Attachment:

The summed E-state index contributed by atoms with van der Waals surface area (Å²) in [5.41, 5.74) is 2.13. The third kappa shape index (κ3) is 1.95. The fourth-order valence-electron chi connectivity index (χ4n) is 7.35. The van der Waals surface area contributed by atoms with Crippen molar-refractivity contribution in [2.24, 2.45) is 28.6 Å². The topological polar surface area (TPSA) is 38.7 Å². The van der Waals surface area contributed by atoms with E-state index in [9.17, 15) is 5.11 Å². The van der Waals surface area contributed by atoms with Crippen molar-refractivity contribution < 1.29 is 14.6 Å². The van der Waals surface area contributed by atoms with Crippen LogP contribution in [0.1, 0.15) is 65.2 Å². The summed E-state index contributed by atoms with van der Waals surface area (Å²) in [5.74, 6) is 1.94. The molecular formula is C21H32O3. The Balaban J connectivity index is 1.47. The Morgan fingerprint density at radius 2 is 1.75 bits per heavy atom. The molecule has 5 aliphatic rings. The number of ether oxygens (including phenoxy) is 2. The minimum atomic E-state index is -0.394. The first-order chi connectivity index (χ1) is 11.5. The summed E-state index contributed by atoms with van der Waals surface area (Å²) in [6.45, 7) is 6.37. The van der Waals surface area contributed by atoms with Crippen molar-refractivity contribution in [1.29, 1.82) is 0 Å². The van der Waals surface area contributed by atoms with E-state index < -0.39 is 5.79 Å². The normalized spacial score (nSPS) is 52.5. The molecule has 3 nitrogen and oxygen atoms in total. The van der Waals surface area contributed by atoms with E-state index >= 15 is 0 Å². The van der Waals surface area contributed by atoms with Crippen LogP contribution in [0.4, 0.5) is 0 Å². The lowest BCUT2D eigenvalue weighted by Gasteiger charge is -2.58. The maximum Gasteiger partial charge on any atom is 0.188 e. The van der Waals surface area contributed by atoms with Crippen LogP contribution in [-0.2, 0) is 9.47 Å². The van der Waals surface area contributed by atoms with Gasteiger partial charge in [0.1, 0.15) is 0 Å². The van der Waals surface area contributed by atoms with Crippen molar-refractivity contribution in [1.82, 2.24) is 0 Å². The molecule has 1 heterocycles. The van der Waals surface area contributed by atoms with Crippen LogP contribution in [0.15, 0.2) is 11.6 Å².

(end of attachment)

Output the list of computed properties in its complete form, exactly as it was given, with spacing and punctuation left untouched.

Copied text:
The summed E-state index contributed by atoms with van der Waals surface area (Å²) in [5.41, 5.74) is 2.13. The third kappa shape index (κ3) is 1.95. The fourth-order valence-electron chi connectivity index (χ4n) is 7.35. The van der Waals surface area contributed by atoms with Crippen molar-refractivity contribution in [2.24, 2.45) is 28.6 Å². The topological polar surface area (TPSA) is 38.7 Å². The van der Waals surface area contributed by atoms with E-state index in [9.17, 15) is 5.11 Å². The van der Waals surface area contributed by atoms with Crippen molar-refractivity contribution < 1.29 is 14.6 Å². The van der Waals surface area contributed by atoms with Crippen LogP contribution in [0.1, 0.15) is 65.2 Å². The summed E-state index contributed by atoms with van der Waals surface area (Å²) in [5.74, 6) is 1.94. The molecular formula is C21H32O3. The Balaban J connectivity index is 1.47. The Morgan fingerprint density at radius 2 is 1.75 bits per heavy atom. The molecule has 5 aliphatic rings. The number of ether oxygens (including phenoxy) is 2. The minimum atomic E-state index is -0.394. The first-order chi connectivity index (χ1) is 11.5. The summed E-state index contributed by atoms with van der Waals surface area (Å²) in [6.45, 7) is 6.37. The van der Waals surface area contributed by atoms with Crippen molar-refractivity contribution in [1.29, 1.82) is 0 Å². The van der Waals surface area contributed by atoms with E-state index < -0.39 is 5.79 Å². The normalized spacial score (nSPS) is 52.5. The molecule has 3 nitrogen and oxygen atoms in total. The van der Waals surface area contributed by atoms with E-state index >= 15 is 0 Å². The van der Waals surface area contributed by atoms with Crippen LogP contribution in [0.4, 0.5) is 0 Å². The lowest BCUT2D eigenvalue weighted by Gasteiger charge is -2.58. The maximum Gasteiger partial charge on any atom is 0.188 e. The van der Waals surface area contributed by atoms with Crippen LogP contribution in [-0.2, 0) is 9.47 Å². The van der Waals surface area contributed by atoms with Gasteiger partial charge in [0.1, 0.15) is 0 Å². The van der Waals surface area contributed by atoms with Crippen molar-refractivity contribution in [1.82, 2.24) is 0 Å². The molecule has 1 heterocycles. The van der Waals surface area contributed by atoms with Crippen LogP contribution in [0.15, 0.2) is 11.6 Å².